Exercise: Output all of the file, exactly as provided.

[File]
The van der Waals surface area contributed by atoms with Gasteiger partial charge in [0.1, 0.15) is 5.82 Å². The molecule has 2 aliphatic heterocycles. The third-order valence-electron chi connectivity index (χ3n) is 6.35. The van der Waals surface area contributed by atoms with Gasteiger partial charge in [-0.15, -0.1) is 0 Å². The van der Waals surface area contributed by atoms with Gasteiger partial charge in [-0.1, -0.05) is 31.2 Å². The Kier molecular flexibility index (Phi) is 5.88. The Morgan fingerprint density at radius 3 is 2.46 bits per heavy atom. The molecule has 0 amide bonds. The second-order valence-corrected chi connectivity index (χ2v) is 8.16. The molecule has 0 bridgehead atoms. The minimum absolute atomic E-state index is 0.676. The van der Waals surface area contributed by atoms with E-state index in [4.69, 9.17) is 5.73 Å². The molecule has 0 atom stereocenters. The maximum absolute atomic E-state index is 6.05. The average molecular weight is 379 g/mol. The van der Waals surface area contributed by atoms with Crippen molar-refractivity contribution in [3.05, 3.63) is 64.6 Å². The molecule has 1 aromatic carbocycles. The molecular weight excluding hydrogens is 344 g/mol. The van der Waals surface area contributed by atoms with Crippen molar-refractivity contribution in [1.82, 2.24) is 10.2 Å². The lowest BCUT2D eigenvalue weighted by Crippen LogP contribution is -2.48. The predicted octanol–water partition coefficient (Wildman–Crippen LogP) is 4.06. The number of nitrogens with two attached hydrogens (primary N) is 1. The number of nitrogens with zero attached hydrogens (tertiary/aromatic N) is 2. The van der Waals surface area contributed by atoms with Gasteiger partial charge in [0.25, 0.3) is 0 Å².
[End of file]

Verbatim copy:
The van der Waals surface area contributed by atoms with Gasteiger partial charge in [0.1, 0.15) is 5.82 Å². The molecule has 2 aliphatic heterocycles. The third-order valence-electron chi connectivity index (χ3n) is 6.35. The van der Waals surface area contributed by atoms with Gasteiger partial charge in [-0.15, -0.1) is 0 Å². The van der Waals surface area contributed by atoms with Gasteiger partial charge in [-0.1, -0.05) is 31.2 Å². The Kier molecular flexibility index (Phi) is 5.88. The Morgan fingerprint density at radius 3 is 2.46 bits per heavy atom. The molecule has 0 amide bonds. The second-order valence-corrected chi connectivity index (χ2v) is 8.16. The molecule has 0 bridgehead atoms. The minimum absolute atomic E-state index is 0.676. The van der Waals surface area contributed by atoms with E-state index in [4.69, 9.17) is 5.73 Å². The molecule has 0 atom stereocenters. The maximum absolute atomic E-state index is 6.05. The average molecular weight is 379 g/mol. The van der Waals surface area contributed by atoms with Crippen molar-refractivity contribution in [3.05, 3.63) is 64.6 Å². The molecule has 1 aromatic carbocycles. The molecular weight excluding hydrogens is 344 g/mol. The van der Waals surface area contributed by atoms with Crippen molar-refractivity contribution in [1.82, 2.24) is 10.2 Å². The lowest BCUT2D eigenvalue weighted by Crippen LogP contribution is -2.48. The predicted octanol–water partition coefficient (Wildman–Crippen LogP) is 4.06. The number of nitrogens with two attached hydrogens (primary N) is 1. The number of nitrogens with zero attached hydrogens (tertiary/aromatic N) is 2. The van der Waals surface area contributed by atoms with Gasteiger partial charge in [0.25, 0.3) is 0 Å².